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KINGSTON—With more than 40 years of teaching and educational research experience, University of Rhode Island Professor George Willis has worked towards challenging accepted methods in today’s schools. He has been rewarded for his diligence by the American Education Research Association (AERA), which has recognized him as a 2012 recipient of the ‘Division B Lifetime Achievement Award.’
“It is very gratifying to find out that you really have had some positive influence on people you respect and doing some of the basic work that needs to be done in the field,” said Willis. “Talking to them and doing the things professors are supposed to be doing, in terms of advancing knowledge, is a pay-off.”
Willis has witnessed a stark transformation occur during his career as the educational system, along with its proponents, has prioritized standardized testing and accountability among both students and teachers. However, he has seen national initiatives, particularly No Child Left Behind, which base success upon test scores and teacher evaluation, fail to bring students to learn and develop legitimate means for learning.
“Starting in 1970, the group of scholars I have worked in have challenged the status quo, which suggested that curriculum development should be done in a very formulaic way and there was a procedure to be followed by everyone,” said Willis. “Problems really have arisen in a very nasty way over the last decade or so, in my opinion.”
“No Child Left Behind has been a big disaster,” he added. “There are kids coming out who have gone to secondary school and complied with the tests they’ve taken. They think they have done well on the test, but some of them don’t know how to study and don’t have the right attitude to do it in the right way. That has been the trend since the 90s to today.”
Willis believes that students need to be educated in a more organic, thought-provoking manner, and stresses that, although the scientific method in education is a route for students to be successful, it is not the only one.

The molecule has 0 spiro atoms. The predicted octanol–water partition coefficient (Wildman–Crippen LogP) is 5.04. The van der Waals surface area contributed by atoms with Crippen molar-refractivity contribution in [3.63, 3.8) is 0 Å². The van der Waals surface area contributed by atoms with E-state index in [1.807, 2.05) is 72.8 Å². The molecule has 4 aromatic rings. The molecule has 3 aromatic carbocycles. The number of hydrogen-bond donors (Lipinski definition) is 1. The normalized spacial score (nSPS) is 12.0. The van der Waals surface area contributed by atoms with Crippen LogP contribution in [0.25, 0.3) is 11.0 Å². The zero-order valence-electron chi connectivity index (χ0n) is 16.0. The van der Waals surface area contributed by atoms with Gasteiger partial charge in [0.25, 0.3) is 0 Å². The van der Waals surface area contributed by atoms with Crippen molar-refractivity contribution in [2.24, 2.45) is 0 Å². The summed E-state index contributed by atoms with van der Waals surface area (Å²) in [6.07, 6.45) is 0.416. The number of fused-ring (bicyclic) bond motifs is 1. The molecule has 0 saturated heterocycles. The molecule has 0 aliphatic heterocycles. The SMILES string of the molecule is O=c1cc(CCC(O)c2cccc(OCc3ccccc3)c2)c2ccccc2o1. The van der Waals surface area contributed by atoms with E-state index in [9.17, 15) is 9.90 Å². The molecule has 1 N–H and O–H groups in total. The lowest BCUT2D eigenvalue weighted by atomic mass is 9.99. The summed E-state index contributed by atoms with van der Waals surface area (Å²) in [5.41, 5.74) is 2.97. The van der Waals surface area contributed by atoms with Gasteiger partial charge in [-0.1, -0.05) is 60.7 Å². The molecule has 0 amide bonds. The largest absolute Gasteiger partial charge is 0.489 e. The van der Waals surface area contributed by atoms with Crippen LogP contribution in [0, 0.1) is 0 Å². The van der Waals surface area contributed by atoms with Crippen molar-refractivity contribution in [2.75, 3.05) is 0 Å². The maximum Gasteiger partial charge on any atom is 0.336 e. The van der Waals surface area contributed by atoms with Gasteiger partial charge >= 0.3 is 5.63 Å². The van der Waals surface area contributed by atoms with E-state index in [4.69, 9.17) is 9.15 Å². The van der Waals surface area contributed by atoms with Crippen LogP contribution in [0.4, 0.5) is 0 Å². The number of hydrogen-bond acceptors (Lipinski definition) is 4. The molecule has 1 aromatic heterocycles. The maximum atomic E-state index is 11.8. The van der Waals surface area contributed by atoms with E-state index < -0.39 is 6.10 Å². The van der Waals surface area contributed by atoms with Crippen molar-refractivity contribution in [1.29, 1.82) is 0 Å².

“The work I have done is to increase the diversity in research methods and approaches to education, to open up a whole new garage to ideas,” said Willis. “During this 10 year period, standardized tests have gotten a free ride in our society, and there hasn’t been discussion about whether or not they do what we want them to do in a precise way.”
“The critiques of the limitations and problems of standardized testing aren’t there, which is amazing,” he added. “Basically, the groups of scholars I have been working with are not denigrating the scientific method, but we are saying that other methodologies, particularly those consistent with the Humanities, need to have their place, and they do not in this country.”
Willis stated that teachers also need to be allowed more input into how their students are taught.
“I think one of the key things we need to do in the future if we want to be serious about improving education is to gradually professionalize the teachers,” said Willis. “They have to be in position in which they can provide some real input into decisions about what the curriculum is and right now, the trend is away from their participation and curriculum making.”
“One prominent educator pointed out a week ago that in all of those countries we think are behind in education with testing, those are countries that have professionalized teachers, much more so than we have,” he added. “There has been a kind of demonization of teachers in the last number of years, so it is easy to say, but doing it is hard.”
Willis is the author of two books, Qualitative Evaluation: Concepts and Cases in Curriculum Criticism in 1978 and Curriculum: Alternative Approaches, Ongoing Issues, with Colin March in 1995. In these studies, he has detailed three focal points which educators need to balance when working within the pedagogical sphere: the nature of subject matter, the individual, and the environment. Willis knows that convincing doubters is a difficult challenge, but has placed the largest priority on seeing students at every level succeed.
“Today everybody wants to improve education, but very few are willing to do the hard intellectual work required in the first place,” said Willis. “Constantly upping stress levels for students and teachers to improve test scores is a sure loser.”